Patricia Fripp

Article Summary:

How to write and deliver a great speech.

So You've Been Asked To Do Public Speaking

Congratulations! You've been chosen (or drafted) to deliver a speech. Don't panic -- Fripp is here!

What Do I Talk About?
Start by asking yourself three questions:

1. Who is my audience? (What do I know about the corporate culture or collective personality of the group?)

2. What do they want or need to know from me?

3. How long can or should I talk?

Where Do I Get Material?
If you're going to be addressing a particular group a few weeks from now, keep a small notebook handy to jot down ideas and situations related to your topic and audience. Make a list of what you know that can benefit your them, all the experiences and situations that could serve as good (or bad) examples for others, high points and low points, failures and successes.

Keep adding those sudden and stunning bits of insight that come to you in the shower or car. Or maybe you said something on the subject to a friend that was particularly funny or memorable. Some of these experiences may become the original stories you use to illustrate a key point in your speech. When you actually sit down to write, you'll have plenty of material.

How Do I Outline My Talk?
There are two basic outlines that work well for both beginning and advanced speakers alike.

1. The Past-Present Journey Formula
Tell your audience a three-part story:

    This is where I was.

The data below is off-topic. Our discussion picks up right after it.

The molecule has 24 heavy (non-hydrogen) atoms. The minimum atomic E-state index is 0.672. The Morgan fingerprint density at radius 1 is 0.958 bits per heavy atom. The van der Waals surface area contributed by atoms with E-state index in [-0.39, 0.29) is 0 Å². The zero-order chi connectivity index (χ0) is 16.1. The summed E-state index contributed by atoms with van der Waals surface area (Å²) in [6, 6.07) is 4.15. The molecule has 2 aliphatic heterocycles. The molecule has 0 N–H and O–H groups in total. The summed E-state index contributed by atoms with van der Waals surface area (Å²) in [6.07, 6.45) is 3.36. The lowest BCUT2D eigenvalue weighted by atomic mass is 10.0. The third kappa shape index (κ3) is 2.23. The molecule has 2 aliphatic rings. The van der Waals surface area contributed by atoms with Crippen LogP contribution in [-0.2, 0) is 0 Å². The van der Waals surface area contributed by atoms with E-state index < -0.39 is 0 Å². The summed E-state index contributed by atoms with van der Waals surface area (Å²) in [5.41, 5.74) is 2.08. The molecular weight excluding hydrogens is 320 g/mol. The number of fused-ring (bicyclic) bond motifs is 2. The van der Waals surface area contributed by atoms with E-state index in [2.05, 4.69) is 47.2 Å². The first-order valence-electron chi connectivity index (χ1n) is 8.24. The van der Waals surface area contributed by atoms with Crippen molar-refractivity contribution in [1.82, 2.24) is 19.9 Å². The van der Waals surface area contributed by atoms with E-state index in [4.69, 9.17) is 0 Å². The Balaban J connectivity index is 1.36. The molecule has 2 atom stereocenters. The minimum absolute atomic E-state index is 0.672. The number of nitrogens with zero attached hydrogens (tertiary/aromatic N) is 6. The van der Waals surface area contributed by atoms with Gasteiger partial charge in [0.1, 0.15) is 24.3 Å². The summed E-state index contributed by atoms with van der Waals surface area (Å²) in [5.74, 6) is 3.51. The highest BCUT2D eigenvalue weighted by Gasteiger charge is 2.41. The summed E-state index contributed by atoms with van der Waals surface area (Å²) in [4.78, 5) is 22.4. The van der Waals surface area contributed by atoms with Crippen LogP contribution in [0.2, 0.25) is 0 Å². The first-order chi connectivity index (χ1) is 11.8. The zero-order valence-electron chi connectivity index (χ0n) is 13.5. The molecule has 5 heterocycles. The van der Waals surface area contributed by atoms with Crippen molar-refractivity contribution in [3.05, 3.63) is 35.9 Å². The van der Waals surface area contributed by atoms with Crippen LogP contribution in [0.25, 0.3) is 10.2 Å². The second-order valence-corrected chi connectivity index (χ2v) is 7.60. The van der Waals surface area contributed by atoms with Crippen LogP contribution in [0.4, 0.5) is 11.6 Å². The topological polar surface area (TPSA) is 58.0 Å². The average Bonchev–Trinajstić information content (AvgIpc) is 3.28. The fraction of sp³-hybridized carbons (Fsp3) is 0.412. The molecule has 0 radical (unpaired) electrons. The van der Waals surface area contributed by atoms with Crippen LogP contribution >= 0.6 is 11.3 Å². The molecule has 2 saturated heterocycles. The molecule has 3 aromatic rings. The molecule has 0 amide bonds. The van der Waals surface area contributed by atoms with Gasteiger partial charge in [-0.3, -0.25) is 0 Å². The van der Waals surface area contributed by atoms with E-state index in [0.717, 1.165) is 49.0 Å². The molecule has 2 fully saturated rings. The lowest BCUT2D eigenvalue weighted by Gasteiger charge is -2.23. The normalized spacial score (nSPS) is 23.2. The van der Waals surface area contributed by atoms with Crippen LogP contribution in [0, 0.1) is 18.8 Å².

This is where I am.
    This is how I got here.

It's a simple format that helps you tell the audience who you are and why you are qualified to speak on the topic you've chosen.

Here's an example of how effective the outline can be. A successful Realtor was asked to deliver a 25-minute presentation for the local Board of Realtors. I coached her to open like this: "Twelve years ago, before I went into the real estate business, I had never sold anything but Girl Scout cookies, and I hadn't done that well. Last year, I sold $13 million in a slow market, selling homes that averaged $100,000 each. Today, I'll tell you how I built my business." Right away, the audience knew exactly what she was going to talk about, and they were eager to hear her story!

2. The Q&A Outline
The members of your audience probably want to know the answers to the same kinds of business questions you're asked at parties or professional functions. You can start with, "The five questions I'm most frequently asked about investments (or whatever your product or service is) are--"

Pose the first question to the audience and answer it for them in a conversational manner, just as you would with a potential customer or at a party. Even though you've never made a speech before, you've certainly had a lot of experience answering questions in your field.

How Do I Start to Write My Speech?
That's easy. To begin with, don't. Gather and organize your ideas, plan and polish, but don't write it down word for word. For now, just jot an outline with key points and ideas on a note pad.